The City's slow pace in eliminating its use of rain forest wood has angered environmentalists. The Highline is embroiled in a eco-controversy because ipê trees were used instead of recycled material or locally sourced wood. Let's hope they and the DPR have gotten their act together for the second stage of construction. (Photo: Geoffrey Croft/NYC Park Advocates)
Like many other municipalities, New York City has used durable rain forest woods to build pieces of public infrastructure like benches and boardwalks. And although Mayor Michael R. Bloomberg has publicly promised to limit the use of such materials, some organizations have decided that the city is not moving quickly enough, according to the New York Times.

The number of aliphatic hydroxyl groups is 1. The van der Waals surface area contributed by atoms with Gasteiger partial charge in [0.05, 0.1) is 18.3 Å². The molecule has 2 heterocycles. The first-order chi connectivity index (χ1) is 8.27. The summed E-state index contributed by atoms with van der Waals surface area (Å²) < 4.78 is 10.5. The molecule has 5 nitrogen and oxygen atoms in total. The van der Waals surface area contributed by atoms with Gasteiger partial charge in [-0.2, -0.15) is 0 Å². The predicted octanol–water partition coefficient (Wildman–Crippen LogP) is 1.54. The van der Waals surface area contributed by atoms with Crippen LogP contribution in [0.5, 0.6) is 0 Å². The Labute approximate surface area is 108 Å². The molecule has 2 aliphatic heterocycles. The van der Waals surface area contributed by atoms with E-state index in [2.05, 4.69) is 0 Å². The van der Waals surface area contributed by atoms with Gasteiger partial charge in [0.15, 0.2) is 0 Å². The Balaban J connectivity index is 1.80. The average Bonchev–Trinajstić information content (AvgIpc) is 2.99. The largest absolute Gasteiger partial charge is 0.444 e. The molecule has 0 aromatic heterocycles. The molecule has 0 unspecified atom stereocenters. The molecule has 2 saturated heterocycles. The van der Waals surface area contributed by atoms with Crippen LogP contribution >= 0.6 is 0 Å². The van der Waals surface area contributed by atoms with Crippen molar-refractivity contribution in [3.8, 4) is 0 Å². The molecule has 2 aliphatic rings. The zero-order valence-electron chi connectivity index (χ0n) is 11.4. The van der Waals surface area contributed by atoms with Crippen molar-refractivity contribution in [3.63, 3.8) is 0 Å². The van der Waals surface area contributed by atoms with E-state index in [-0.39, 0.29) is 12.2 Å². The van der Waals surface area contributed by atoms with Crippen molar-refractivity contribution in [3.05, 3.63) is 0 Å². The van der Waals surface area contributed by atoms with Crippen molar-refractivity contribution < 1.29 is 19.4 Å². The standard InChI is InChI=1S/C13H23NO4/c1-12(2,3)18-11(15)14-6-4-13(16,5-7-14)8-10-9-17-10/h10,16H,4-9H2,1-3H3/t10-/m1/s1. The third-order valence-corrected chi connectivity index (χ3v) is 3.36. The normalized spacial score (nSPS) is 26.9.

On Monday, as the 40th Earth Day approached, two environmental organizations, Rainforest Relief and New York Climate Action Group, issued a short video (above) that called attention to the city’s use of the wood.
“The mayor’s plan is too little too late,” said Tim Doody, the New York City campaign coordinator for Rainforest Relief. “At the current rate of destruction, most of the worlds’ rain forests won’t be around by the time his plan takes effect.”
New York Times City Room - April 19, 2010 - By Colin Moynihan
A Walk in The Park - August 2, 2009
The High Line - September 24, 2009